It kind of works already, but the couple is more washed out than I’d like. So I decided to darken the couple by creating a Curves adjustment layer, not making any changes to the curve but setting the adjustment layer mode to MULTIPLY (this is a neat trick to just darken an image). Of course the adjustment layer is “clipped” (applied only to) the couple photo.
Here are the layers:
and here is the resulting image:
That’s A LOT more like it. And yeah I know I say A LOT but the change is subtle… well yeah I don’t do the crazy editing stuff… so subtle can be A LOT for me
Ok, there’s one more issue. We want to really give the illusion that there’s a reflection going on. Under most circumstances if you were to see this kind of thing happening in real life, the blown out areas would be FAR LESS REFLECTANT than the dark areas, but some reflectivity would probably be retained.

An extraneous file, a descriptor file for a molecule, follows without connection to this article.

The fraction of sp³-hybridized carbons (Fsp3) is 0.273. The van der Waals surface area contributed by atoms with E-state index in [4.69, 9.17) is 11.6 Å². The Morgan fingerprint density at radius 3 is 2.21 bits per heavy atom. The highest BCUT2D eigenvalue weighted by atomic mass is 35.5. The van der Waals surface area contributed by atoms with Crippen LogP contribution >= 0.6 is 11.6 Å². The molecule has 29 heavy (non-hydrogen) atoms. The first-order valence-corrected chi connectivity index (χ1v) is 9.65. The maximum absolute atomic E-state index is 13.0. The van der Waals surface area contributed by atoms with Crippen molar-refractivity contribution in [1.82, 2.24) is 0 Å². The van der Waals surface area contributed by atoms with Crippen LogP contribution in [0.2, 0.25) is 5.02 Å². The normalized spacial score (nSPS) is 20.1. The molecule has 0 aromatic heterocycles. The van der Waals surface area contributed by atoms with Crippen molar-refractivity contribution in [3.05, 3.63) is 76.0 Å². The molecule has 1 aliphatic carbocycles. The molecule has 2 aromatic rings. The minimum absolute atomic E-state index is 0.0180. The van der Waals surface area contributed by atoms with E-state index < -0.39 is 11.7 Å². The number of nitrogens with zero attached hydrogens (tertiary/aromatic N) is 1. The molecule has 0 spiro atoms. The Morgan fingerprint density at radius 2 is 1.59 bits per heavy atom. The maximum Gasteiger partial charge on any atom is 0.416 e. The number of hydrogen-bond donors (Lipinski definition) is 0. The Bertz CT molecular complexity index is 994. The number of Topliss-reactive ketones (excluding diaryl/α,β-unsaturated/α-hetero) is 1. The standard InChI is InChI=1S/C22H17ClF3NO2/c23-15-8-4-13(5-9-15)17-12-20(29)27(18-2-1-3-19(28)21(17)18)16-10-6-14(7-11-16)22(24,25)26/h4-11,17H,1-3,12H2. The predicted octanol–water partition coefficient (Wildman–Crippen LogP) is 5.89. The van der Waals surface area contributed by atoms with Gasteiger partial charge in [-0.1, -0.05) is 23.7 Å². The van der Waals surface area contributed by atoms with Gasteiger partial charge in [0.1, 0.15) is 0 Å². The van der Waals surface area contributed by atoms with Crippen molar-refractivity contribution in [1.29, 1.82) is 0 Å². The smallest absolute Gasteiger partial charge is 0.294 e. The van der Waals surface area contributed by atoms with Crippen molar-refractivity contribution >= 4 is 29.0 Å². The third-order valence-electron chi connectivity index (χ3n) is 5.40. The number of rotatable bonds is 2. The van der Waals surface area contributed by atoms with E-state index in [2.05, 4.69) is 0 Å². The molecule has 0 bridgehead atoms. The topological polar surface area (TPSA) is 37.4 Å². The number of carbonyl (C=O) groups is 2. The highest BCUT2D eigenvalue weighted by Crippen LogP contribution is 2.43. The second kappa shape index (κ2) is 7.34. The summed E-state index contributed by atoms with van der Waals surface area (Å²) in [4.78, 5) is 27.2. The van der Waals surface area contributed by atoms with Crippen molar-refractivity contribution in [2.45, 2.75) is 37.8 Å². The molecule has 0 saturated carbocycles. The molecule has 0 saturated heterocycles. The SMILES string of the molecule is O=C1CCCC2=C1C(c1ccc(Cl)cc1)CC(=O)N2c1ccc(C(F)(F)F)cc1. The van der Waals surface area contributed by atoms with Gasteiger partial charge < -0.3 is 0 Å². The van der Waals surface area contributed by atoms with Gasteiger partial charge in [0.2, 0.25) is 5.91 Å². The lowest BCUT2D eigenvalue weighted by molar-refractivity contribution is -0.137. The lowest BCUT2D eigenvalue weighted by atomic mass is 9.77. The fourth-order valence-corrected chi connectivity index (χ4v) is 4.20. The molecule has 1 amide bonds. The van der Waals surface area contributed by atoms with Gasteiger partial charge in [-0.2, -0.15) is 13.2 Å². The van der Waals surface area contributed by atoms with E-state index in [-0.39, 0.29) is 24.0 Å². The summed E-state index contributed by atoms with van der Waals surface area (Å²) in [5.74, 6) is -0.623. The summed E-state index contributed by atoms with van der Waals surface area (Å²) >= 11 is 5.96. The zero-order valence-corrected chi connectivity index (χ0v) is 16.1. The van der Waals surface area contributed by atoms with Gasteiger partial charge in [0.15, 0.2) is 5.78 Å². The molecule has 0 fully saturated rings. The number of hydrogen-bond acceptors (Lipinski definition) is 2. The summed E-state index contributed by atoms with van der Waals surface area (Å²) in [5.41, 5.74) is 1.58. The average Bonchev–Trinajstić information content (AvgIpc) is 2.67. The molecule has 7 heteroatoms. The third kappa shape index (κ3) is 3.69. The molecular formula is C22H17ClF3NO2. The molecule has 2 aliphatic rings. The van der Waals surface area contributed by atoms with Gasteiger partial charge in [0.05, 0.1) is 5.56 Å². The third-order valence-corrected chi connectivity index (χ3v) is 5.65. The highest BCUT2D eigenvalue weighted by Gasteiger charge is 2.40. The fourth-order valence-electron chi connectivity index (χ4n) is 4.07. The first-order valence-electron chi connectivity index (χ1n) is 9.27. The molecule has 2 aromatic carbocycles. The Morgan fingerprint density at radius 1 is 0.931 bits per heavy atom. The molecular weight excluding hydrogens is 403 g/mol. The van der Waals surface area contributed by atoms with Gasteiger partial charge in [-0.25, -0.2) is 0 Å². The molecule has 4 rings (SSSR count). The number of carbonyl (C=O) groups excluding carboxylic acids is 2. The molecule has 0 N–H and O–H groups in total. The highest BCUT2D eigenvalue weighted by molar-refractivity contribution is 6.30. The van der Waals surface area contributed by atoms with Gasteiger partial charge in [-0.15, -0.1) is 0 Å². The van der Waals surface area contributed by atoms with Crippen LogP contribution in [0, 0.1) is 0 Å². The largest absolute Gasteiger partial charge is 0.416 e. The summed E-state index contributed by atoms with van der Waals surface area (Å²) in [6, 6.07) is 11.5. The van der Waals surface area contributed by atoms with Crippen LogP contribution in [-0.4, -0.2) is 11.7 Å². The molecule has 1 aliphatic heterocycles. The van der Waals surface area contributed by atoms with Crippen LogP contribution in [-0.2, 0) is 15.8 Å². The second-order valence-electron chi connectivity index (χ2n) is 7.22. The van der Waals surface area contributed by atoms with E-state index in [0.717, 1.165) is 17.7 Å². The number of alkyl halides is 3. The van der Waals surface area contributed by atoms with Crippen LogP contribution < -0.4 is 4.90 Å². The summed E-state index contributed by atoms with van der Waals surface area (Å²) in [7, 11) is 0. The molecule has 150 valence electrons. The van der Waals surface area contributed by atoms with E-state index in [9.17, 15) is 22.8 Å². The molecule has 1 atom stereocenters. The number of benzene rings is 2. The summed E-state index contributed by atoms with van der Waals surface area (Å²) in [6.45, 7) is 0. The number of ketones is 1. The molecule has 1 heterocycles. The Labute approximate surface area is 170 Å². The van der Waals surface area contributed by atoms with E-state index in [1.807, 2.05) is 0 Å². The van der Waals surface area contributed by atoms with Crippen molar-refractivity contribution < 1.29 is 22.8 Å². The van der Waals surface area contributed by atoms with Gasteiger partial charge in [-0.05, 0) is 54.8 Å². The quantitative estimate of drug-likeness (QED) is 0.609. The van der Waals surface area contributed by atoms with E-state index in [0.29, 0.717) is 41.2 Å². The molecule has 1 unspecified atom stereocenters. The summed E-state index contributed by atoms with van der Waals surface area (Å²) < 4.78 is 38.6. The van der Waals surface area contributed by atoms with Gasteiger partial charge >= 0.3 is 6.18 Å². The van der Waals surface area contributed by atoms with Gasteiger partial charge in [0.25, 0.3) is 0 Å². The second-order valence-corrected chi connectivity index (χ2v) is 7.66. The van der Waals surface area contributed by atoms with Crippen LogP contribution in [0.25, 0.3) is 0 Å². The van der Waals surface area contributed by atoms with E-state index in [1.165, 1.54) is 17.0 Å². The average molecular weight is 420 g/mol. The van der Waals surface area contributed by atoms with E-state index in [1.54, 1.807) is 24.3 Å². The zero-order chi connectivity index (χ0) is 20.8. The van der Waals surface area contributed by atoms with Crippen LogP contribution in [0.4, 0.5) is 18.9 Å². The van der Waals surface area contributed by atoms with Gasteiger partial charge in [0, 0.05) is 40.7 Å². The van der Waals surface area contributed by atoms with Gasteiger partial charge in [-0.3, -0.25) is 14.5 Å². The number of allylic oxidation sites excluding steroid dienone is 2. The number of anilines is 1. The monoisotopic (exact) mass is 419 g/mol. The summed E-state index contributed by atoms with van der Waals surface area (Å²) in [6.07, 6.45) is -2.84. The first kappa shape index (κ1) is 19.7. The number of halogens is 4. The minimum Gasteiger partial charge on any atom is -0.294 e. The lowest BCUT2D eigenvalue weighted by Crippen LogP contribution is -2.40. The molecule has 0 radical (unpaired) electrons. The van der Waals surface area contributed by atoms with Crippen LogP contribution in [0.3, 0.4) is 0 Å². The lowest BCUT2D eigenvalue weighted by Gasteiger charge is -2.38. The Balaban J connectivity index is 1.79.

So we need to have some of the background show even through where the couple image is pure white.
Many ways to skin that cat, I chose to create a levels adjustment layer and use it to essentially slightly darken the highlights of the couple photo (note the output levels set to 0-235 rather than 0-255) and also tweak the shadows and midtones (notice the adjustments to the input levels)
and again, the final image… showing some reflectance even in the bright areas.
If you found this useful or interesting please let me know in the comments.
P.S. And yes I do realize that doing this in Photoshop lacks all of the elegance that you might get from doing it in camera… I have no answer to that. I agree, but at the same time if the end result is a fantastic image your clients love… I find it hard to criticize the artist for using more than just one paintbrush.